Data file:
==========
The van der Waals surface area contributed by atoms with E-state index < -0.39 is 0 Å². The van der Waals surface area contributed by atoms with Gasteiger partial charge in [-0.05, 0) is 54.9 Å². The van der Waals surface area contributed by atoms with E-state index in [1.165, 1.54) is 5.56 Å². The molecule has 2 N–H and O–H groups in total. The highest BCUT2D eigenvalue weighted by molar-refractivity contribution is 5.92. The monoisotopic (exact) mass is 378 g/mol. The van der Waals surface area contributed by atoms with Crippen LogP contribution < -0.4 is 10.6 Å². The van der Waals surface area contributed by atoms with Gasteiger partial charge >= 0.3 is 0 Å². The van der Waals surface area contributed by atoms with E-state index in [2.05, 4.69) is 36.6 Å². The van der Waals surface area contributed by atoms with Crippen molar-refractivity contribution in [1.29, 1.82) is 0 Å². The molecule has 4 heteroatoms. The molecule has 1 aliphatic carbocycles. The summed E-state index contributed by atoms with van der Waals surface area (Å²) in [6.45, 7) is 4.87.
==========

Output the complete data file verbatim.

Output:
The van der Waals surface area contributed by atoms with E-state index < -0.39 is 0 Å². The van der Waals surface area contributed by atoms with Gasteiger partial charge in [-0.05, 0) is 54.9 Å². The van der Waals surface area contributed by atoms with E-state index in [1.165, 1.54) is 5.56 Å². The molecule has 2 N–H and O–H groups in total. The highest BCUT2D eigenvalue weighted by molar-refractivity contribution is 5.92. The monoisotopic (exact) mass is 378 g/mol. The van der Waals surface area contributed by atoms with Crippen LogP contribution < -0.4 is 10.6 Å². The van der Waals surface area contributed by atoms with Gasteiger partial charge >= 0.3 is 0 Å². The van der Waals surface area contributed by atoms with E-state index in [2.05, 4.69) is 36.6 Å². The van der Waals surface area contributed by atoms with Crippen molar-refractivity contribution in [1.29, 1.82) is 0 Å². The molecule has 4 heteroatoms. The molecule has 1 aliphatic carbocycles. The summed E-state index contributed by atoms with van der Waals surface area (Å²) in [6.45, 7) is 4.87.